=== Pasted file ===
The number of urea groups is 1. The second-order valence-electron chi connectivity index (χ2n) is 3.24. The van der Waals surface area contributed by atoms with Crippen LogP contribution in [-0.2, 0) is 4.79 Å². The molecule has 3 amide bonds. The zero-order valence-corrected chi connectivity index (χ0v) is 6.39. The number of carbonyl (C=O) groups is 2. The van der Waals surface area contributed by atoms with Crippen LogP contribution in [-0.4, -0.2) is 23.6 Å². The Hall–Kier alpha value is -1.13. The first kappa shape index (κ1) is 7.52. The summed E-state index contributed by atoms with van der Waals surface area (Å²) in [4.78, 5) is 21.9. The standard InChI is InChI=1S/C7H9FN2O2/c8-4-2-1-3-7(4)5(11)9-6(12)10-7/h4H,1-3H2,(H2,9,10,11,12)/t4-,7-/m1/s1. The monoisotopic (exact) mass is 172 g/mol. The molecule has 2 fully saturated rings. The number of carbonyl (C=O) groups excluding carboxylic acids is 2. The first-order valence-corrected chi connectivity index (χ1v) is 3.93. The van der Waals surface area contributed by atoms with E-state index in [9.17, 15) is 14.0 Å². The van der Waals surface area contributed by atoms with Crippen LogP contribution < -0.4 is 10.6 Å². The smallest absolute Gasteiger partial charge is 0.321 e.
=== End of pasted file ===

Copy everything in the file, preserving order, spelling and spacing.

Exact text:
The number of urea groups is 1. The second-order valence-electron chi connectivity index (χ2n) is 3.24. The van der Waals surface area contributed by atoms with Crippen LogP contribution in [-0.2, 0) is 4.79 Å². The molecule has 3 amide bonds. The zero-order valence-corrected chi connectivity index (χ0v) is 6.39. The number of carbonyl (C=O) groups is 2. The van der Waals surface area contributed by atoms with Crippen LogP contribution in [-0.4, -0.2) is 23.6 Å². The Hall–Kier alpha value is -1.13. The first kappa shape index (κ1) is 7.52. The summed E-state index contributed by atoms with van der Waals surface area (Å²) in [4.78, 5) is 21.9. The standard InChI is InChI=1S/C7H9FN2O2/c8-4-2-1-3-7(4)5(11)9-6(12)10-7/h4H,1-3H2,(H2,9,10,11,12)/t4-,7-/m1/s1. The monoisotopic (exact) mass is 172 g/mol. The molecule has 2 fully saturated rings. The number of carbonyl (C=O) groups excluding carboxylic acids is 2. The first-order valence-corrected chi connectivity index (χ1v) is 3.93. The van der Waals surface area contributed by atoms with E-state index in [9.17, 15) is 14.0 Å². The van der Waals surface area contributed by atoms with Crippen LogP contribution < -0.4 is 10.6 Å². The smallest absolute Gasteiger partial charge is 0.321 e.